The Public Health Professional: finding a voice

Research output: Other contribution


Both public health as a concept and the public health profession as an identity have long been in a state of flux; constantly being formed and reformed. While the role has always been loosely defined in terms of ‘prevention’, both the inputs and the measurement of health and economic outputs have been varied, have changed dramatically over time, and have often spanned organisational and jurisdictional boundaries. A management accountant’s nightmare. So how are such activities controlled? How are interventions strategized? And how can we establish value for money?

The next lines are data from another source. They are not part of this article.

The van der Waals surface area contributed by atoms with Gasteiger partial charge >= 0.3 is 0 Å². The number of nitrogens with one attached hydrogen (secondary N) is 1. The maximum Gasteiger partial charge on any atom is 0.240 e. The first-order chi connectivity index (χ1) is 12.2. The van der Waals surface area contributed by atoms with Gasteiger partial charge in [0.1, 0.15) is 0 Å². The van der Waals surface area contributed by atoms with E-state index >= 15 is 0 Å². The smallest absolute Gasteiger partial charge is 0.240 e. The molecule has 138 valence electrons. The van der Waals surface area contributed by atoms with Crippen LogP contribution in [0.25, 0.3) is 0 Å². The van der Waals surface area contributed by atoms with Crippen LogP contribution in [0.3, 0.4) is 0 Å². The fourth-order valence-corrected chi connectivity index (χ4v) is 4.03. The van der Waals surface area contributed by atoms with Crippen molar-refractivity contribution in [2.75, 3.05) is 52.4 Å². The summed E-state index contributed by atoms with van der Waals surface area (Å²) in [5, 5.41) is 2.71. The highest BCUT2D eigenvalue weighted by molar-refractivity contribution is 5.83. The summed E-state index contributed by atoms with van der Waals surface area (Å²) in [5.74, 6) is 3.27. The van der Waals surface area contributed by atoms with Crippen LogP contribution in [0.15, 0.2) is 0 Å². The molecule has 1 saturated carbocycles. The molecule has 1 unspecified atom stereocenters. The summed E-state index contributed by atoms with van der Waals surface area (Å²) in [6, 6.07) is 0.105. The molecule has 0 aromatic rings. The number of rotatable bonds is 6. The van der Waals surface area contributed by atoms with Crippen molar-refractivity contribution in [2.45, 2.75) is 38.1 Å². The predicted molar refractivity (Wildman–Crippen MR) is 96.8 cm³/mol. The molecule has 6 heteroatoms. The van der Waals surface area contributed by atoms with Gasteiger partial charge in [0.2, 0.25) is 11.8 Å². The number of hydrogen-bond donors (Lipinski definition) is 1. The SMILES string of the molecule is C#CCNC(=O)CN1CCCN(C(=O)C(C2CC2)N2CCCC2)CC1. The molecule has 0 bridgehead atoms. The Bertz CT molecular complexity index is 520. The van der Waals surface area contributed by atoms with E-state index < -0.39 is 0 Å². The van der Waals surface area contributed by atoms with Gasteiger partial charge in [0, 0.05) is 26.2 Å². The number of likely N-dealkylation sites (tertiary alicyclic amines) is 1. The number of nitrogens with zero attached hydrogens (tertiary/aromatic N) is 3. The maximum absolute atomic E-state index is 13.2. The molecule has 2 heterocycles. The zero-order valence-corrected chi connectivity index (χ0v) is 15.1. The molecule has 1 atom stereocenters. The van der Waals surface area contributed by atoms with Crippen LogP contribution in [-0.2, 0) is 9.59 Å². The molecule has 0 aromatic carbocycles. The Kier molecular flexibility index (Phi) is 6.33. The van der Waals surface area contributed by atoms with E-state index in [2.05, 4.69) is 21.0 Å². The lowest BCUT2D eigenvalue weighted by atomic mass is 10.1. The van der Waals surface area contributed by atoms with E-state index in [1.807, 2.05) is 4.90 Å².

These are questions commonly asked in public sector accounting and policy research. What makes public health especially interesting, both in terms of accountability and professional identity, are the changes coming from the 2012 Health and Social Care Act that bring public health back into local government after 40 years in the NHS. The entire organisational environments of public health professionals were abolished, and teams ‘dragged and dropped’ into an entirely new (and entirely alien) landscape; that of the local authority.


Original languageEnglish
TypeThe Public Health Professional: finding a voice
Media of outputBlog
PublisherUniversity of Birmingham
Number of pages1
Publication statusPublished - 22 Apr 2015